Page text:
Lincolnville Town News
By Diane O'Brien
All meetings are held at Lincolnville Central School unless otherwise noted.
The Selectmen meet Monday, March 25, 6 p.m., meeting televised on Channel 22.
The Planning Board meets Wednesday, March 27, at 7 p.m., meeting televised.
Town Office renovation bids
Bids are now being accepted for the Town Office renovation. Details can be found on the town’s website, http://www.town.lincolnville.me.us/.
Sewer District election
The L’ville Sewer District is electing a trustee Monday, march 25, 9 a.m. at the L’ville Improvement Association building. The only candidate is current trustee Tom Crowley, who is running for re-election, but nominations can be made from the floor. Want to know more about the Sewer District? I’ll be writing about it next week.
This year’s eighth grade graduation will be held on June 13 at 5 p.m.
A student art exhibition at the Center for Maine Contemporary Art (CMCA) this spring will include 40 works from LCS students. The exhibit will be up from April 27 through May 12. Help is needed in preparing and installing the artwork, which will be done April 22 through April 25. If you can help, contact email@example.com. CMCA is located in Rockport Village, and was formerly known as Maine Coast Artists.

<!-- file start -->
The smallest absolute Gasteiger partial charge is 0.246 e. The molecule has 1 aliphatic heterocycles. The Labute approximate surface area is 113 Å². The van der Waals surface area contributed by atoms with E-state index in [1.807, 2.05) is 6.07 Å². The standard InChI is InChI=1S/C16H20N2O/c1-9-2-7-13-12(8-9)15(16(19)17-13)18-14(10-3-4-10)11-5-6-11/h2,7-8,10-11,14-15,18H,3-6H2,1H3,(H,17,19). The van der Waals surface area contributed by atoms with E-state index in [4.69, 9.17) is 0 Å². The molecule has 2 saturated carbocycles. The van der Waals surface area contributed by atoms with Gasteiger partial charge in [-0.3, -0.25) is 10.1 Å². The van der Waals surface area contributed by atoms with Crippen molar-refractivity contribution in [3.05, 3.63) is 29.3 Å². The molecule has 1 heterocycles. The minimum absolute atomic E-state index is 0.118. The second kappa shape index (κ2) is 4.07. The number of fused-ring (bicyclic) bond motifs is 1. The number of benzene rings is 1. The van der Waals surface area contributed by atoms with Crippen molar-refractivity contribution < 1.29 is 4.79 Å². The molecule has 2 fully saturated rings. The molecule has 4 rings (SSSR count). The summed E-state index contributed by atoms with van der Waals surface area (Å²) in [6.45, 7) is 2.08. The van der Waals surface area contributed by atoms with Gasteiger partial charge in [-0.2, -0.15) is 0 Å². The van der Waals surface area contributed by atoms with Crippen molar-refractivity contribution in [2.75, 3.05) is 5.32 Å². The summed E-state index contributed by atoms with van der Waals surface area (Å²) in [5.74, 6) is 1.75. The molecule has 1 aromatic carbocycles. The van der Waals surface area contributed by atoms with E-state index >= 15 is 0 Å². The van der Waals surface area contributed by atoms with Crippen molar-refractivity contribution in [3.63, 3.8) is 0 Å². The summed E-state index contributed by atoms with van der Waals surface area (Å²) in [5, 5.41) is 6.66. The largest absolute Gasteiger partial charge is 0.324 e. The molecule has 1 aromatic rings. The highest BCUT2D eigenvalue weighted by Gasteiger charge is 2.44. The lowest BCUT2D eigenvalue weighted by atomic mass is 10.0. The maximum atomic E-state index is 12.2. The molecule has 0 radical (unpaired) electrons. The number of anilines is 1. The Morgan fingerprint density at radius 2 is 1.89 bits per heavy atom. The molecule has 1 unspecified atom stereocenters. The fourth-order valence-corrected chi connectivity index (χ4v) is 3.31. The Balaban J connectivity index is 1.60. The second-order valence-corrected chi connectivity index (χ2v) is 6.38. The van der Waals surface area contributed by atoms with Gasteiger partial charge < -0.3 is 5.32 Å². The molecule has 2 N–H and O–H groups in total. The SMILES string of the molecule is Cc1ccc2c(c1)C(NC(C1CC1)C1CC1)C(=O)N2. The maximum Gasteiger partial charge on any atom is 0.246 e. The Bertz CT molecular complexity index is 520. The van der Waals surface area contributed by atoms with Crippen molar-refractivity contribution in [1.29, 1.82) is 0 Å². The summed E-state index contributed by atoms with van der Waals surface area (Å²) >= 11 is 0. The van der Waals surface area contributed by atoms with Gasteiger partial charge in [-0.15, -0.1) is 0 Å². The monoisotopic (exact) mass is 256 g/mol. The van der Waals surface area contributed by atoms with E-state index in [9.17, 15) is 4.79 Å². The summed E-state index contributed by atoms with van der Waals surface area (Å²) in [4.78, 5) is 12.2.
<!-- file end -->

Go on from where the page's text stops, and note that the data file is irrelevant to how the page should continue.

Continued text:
The PTO Spring Carnival will be held Friday, March 22, 6-8 p.m. Activities will include bounce houses, a climbing wall, 25-cent raffle, Shamrock Shuffle obstacle course where kids can earn a charm for their Mileage Club chains, treasure hunt, balloon artist, face painting, games, prizes and a dress-up-staff-member contest.
For those who don’t have children at LCS, the Mileage Club is a great way for kids to get the exercise we all need. For every mile a student runs during recess periods, as measured by laps around the outdoor track, they earn a plastic charm to attach to a chain bracelet.
The following local businesses and organizations have made donations to the After School Enrichment program: LCS/PTO, Whales Tooth, Mountain Goats Snowmobile Club, Northeast Charter Services, Youngtown Inn, Wasses' Hot Dogs.
Benefit chicken barbecue and auction
A chicken barbecue will be held Saturday, March 23, at the Lincolnville Fire Department to help out Camden First Aid paramedic and Lincolnville fireman Justin Hills, who has been battling Hodgkins' Lymphoma. Firemen will be cooking 300 chicken halves; each half will be served with potato salad, chips, coleslaw, soda and dessert for $10. If you’d like to bring a dessert to contribute, that would be welcome. Serving starts at noon, followed by a live auction at 2 p.m. with auctioneer Rosey Gerry, as well as silent auction items to bid on. Let’s see a big turnout on Saturday to give Justin the kind of help he’s so willingly given to our community.
Have you ever wondered why the snow melts first in the wetlands? Or which trees bloom first in Maine? Or which plants and animals herald the coming spring? Rebecca Jacobs, education coordinator for the Knox-Lincoln Soil and Water Conservation District, will lead a slide talk, sponsored by Coastal Mountains Land Trust (CMLT), about the biological changes that come with spring.